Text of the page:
We should stop singing harmful songs. Full stop. But for us to gain a level of self- sufficiency and to reckon with the internal beliefs that created these songs to begin with, we should also make connections to why we shouldn’t sing a song, not only stop what songs we sing because a list says so.

Surround yourself with experts and listen (again)

One way to improve individual playing is to play in a group with better players than yourself. Find section leaders with a teaching spirit8 who offers guidance and advice and learn as much as you can from them. In the same way, there will always be people who know more about equity, who think about equity in ways not apparent to you right away. Thank goodness we don’t do this work alone.
Remember that teachers come in all forms. A stove may not seem like an obvious teacher, but when the burners are hot that stove has a lesson to teach. So take stock of who you read, who you follow on social media, who you watch on television. Be aware of the words and thoughts permeating your space. You may not see a teacher present, but you are still learning.
Examine if the representation around you is as diverse as the song repertoire you aspire to. It is more likely that racially minoritized students in US classes are taught by teachers who have different lived experiences and identities than their own9. It is important that those voices are centered in our actions.
Seek experts with a teaching spirit. Uphold the expertise of culture bearers whose expertise comes from lived experience. This includes the expertise students bring with them to your class.
Remember that if an identity is outside your own, no amount of study or immersion in a culture can truly reveal that lived experience. We may earn the respect of those in the community and prove ourselves worthy of the description of an ally over time, but we will never understand what it means to have that lived experience and we should defer to that positionality.
If folks are willing to give their time to teach, start with LISTENING to what they have to say. Don’t undermine their expertise. Don’t demand their time, or make them defend their perspective, or accuse them of withholding access to a group. And remember, you asked them for help, not to grant you permission to do what would make your life more convenient.
Offer to compensate experts (expertise is not only gained through academic credentials). Advocate for monetary compensation and leverage privilege to protect folks as they speak truth to power. It is easy to forget that while we amplify minoritized voices, they speak and act with no protection from physical and emotional abuse. Minoritized experts run the risk of losing promotions. They are criticized for being too sensitive, while non-minoritized colleagues are often praised for innovation. The time to thank someone for their bravery is not in the safety of a text message after the meeting. The place is out loud, during the meeting, while it is happening. Write checks. Leverage privilege.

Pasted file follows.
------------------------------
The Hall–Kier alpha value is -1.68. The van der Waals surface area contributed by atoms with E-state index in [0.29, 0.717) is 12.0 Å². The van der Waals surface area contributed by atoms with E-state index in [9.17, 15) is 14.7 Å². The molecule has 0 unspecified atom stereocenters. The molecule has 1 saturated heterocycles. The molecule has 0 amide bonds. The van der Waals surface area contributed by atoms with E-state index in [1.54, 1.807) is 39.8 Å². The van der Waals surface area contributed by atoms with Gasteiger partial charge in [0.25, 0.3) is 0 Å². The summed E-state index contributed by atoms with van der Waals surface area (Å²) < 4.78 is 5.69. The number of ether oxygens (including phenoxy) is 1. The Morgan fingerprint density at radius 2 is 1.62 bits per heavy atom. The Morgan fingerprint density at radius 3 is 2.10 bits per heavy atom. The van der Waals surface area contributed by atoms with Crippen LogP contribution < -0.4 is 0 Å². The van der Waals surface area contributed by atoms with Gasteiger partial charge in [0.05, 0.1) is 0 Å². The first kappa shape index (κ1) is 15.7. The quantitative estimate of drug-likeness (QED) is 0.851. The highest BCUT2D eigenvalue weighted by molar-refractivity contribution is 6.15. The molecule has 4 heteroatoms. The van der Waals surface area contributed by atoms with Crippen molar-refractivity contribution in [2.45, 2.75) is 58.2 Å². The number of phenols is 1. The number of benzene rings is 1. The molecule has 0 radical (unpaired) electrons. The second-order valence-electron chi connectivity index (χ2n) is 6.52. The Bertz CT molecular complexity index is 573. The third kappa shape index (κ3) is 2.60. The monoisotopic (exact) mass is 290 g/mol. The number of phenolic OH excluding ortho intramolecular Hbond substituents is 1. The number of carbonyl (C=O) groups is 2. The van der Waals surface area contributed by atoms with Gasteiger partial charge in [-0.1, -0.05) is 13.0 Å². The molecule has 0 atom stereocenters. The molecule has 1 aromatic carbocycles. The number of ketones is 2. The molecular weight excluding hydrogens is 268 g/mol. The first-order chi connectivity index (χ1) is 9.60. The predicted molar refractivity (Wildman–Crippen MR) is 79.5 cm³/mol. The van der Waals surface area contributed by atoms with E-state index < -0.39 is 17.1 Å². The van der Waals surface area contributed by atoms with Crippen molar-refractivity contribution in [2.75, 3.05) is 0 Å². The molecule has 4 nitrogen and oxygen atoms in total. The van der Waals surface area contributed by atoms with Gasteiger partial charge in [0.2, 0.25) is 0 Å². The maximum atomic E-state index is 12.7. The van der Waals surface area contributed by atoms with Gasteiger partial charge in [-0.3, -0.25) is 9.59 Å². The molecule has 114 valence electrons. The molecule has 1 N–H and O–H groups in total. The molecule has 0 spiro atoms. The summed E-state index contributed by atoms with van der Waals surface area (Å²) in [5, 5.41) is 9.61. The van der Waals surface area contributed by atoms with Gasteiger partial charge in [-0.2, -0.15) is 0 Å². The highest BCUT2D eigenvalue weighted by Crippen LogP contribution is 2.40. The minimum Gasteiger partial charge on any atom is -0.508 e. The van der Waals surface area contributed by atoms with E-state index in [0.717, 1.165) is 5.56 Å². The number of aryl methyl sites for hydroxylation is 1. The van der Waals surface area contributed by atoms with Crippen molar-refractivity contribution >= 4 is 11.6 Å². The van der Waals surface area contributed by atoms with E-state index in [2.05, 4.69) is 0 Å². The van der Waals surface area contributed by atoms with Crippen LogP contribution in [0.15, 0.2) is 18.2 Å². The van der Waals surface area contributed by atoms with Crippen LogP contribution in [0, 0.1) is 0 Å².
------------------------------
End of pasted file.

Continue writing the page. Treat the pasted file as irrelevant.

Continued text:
Feedback grows us or slows us Here, our points intersect. If (and when) you receive feedback from someone who has EXPERTISE, revisit SILENCE and active LISTENING. In your silence, hold initial reactions as valid. You feel how you feel. But then look to your response for clues if you are using feedback in meaningful ways.
Examine your response:
● Is it argumentative? ● Did you shut down? ● Do you feel that you aren’t allowed to participate? ● Are you focused on the perceived lack of professionalism by the one giving feedback instead of the harmful behavior that prompted feedback?
A reflective (not reflexive) response can reveal when feedback has a chance to make a lasting change in behavior. But also remember not to strictly value objectivity above emotion, nor dismiss emotion as irrational. Emotion and rationality strengthen one another. Artist, activist, and educator, Sunn m’Cheux asks these questions10:

● What do you think about the way you feel? ● What do you feel about the way you think?
Understanding the emotions driving our reactions may reveal:
● Shame ● Embarrassment ● Anger ● Helplessness
Naming these emotions can turn fragility into crucial moments of growth. Understanding our emotions creates opportunities for strength and integrity. If we grow self-awareness of our emotions, we develop a capacity to absorb information that grows us from the inside - out.
If you avoid vulnerability, this will challenge you. If you exert authority to maintain order, this will challenge you. If you internalize feedback as commentary on your worth, this will challenge you. But we give musical feedback because we know a performance can be better. When we ask students to sing again but with more support, if we correct fingerings or bowings, it is simply feedback, not an evaluation of a student’s worth. And though it is tempting to take feedback on inclusive practices as judgment on our goodness or badness as a person, we should remember that it isn’t about us in the first place.

Consider. Do students incorporate their whole selves in musical expression, or do they assimilate to make music correctly?

Assimilation involves the “adoption of the new ways of life of the new cultural group, resulting in the assimilated group losing nearly all of its original or native culture2.” For music teachers, adherence to a musical standard creates a baseline for assessment (and comparison) but we must ask what space past accurate pitches and rhythms has assimilation actually taken up in music participation? How has assimilation made music-making look a certain way, attainable by knowing certain things, and as a result, upholds certain music as the most important to know and perform?

If the concept of assimilation still escapes you, stand still and quiet when you are choosing songs, choosing a way to teach, or assess learning and ask, “Why this way?” and “Who says so?” Responses like, “That’s how it’s always been” or “That’s how I learned,” are strong indicators that more reflection is needed.